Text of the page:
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Collaborate or Compete, That is The Question

I want to make a post that is relevant to the general public about content creation. Since Facebook… or even friendster and myspace ( God I feel old!), Documenting our lives has been the norm for decades. This has evolved into blogging, Instagramming, and tweeting as some of the the heavy hitters for the globally social. This form of media has integrated itself so deeply that we have created industries. It’s not a mind-blowing fact since we’ve been doing this for a while now. 

Then again, when you think about it, it kind of is. Back then you had to be a published writer or journalist to make your voice heard. Now 1 in 3 people have their own online magazine. I’m Gen X so I knew what it was like to wait for the next issue of Seventeen as I was introduced to the world of Livejournal. I’ve watched friends make a career out of this new platform. It is mind-boggling to see how the world has changed. My point is that all of us are content creators. Every time we post a pic on our stories or feed, it adds to our image. By definition, we are all potential influencers.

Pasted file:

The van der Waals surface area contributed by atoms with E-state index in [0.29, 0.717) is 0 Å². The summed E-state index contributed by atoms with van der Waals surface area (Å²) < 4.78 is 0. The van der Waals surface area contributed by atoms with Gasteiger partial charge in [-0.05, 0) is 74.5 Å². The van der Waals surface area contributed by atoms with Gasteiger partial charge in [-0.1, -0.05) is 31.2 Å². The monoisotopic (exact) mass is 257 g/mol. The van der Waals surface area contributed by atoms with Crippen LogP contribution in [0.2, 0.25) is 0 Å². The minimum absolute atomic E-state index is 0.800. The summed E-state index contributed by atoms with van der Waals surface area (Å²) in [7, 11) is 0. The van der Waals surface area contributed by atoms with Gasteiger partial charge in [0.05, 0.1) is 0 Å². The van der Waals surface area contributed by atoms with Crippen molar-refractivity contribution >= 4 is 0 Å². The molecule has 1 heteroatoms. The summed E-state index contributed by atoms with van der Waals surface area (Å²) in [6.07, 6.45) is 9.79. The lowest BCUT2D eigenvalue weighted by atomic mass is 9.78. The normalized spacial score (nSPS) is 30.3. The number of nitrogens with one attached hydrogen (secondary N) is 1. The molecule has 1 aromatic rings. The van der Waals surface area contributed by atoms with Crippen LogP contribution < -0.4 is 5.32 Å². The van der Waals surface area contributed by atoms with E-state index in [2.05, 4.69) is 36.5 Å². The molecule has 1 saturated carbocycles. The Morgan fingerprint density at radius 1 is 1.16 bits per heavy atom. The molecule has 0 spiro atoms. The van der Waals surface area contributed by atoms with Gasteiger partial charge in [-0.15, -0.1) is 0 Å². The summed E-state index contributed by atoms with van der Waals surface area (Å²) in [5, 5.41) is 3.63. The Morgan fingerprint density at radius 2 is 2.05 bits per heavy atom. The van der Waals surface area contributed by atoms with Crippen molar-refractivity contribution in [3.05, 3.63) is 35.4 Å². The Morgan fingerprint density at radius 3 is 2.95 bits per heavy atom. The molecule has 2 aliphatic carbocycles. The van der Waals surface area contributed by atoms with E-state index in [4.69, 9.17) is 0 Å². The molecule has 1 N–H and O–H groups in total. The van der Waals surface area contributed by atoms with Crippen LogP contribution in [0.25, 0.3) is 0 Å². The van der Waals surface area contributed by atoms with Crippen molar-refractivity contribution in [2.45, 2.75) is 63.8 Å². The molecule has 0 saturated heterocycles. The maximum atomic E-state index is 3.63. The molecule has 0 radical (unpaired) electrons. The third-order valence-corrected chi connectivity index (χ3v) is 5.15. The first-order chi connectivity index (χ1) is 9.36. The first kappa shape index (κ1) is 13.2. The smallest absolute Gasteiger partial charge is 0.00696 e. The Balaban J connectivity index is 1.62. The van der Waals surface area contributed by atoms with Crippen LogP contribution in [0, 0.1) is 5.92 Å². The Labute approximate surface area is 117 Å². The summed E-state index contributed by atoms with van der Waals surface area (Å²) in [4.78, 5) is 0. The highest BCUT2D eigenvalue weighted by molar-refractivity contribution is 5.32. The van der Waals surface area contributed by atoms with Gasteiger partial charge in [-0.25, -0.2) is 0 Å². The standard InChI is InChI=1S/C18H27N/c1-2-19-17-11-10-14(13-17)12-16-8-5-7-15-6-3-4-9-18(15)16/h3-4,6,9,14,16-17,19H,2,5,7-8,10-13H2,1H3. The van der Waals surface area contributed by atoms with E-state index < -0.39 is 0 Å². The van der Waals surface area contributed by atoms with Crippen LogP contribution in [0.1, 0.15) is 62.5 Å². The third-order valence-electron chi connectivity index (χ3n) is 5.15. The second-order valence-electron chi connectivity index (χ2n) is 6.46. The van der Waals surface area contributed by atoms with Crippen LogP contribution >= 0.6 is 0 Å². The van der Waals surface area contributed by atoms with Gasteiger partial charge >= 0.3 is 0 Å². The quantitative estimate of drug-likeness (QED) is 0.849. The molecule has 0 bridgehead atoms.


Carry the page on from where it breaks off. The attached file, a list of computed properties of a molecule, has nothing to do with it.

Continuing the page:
What does it take to be an influencer anyway? Wreck-it-Ralph made it sound so simple. Didn't he? Do crazy things and the world can't to wait til you come up with the next gag. In real life, to create a meaningful image, you need substance in your content. You need to have ideas, reach out to others to get recommendations, network while making yourself stand out in the process. How do we do that when everyone else around you has the same goal?

Compete Vs. Collaborate

These days I'm at odds with whether I should be the bigger person and share my thoughts or keep them to myself. Apart from the battle inside my head, I get mixed comments. My brothers and sisters protectively say nay on sharing.  Then there's the younger crowd in Madrid always asking to hang out and pick each other’s brain. So let’s look at my experiences from both sides to see what conclusion we can come up with.

“Competition is always a good thing. It forces us to do our best. A monopoly renders people complacent and satisfied with mediocrity.” – Nancy Pearcy


Competition has always been in our nature. For me, I was raised with never giving away my creations. With good reason because every time I’ve let someone in professionally, I was taken for a fool. From doing translation work with the promise that I will team teach with someone in Dubai ( she disappeared with my work ), I was also told that the aerial apparatus I do was a “stripper thing” (Aerial Sling?! seriously!!) only for said studio owner to offer the same classes I proposed 3 months earlier. First of all, sneering at strippers is something to be ashamed of. It is a job nothing more, nothing less. Secondly, who do you think you are!? And three, the previous two should be enough! t So I don’t think anyone is really born a Doubting Thomas. Life chips away on you little by little. The finished product is up to us. That said, I also think competition keeps us sharp. We become more creative as we make our way ahead.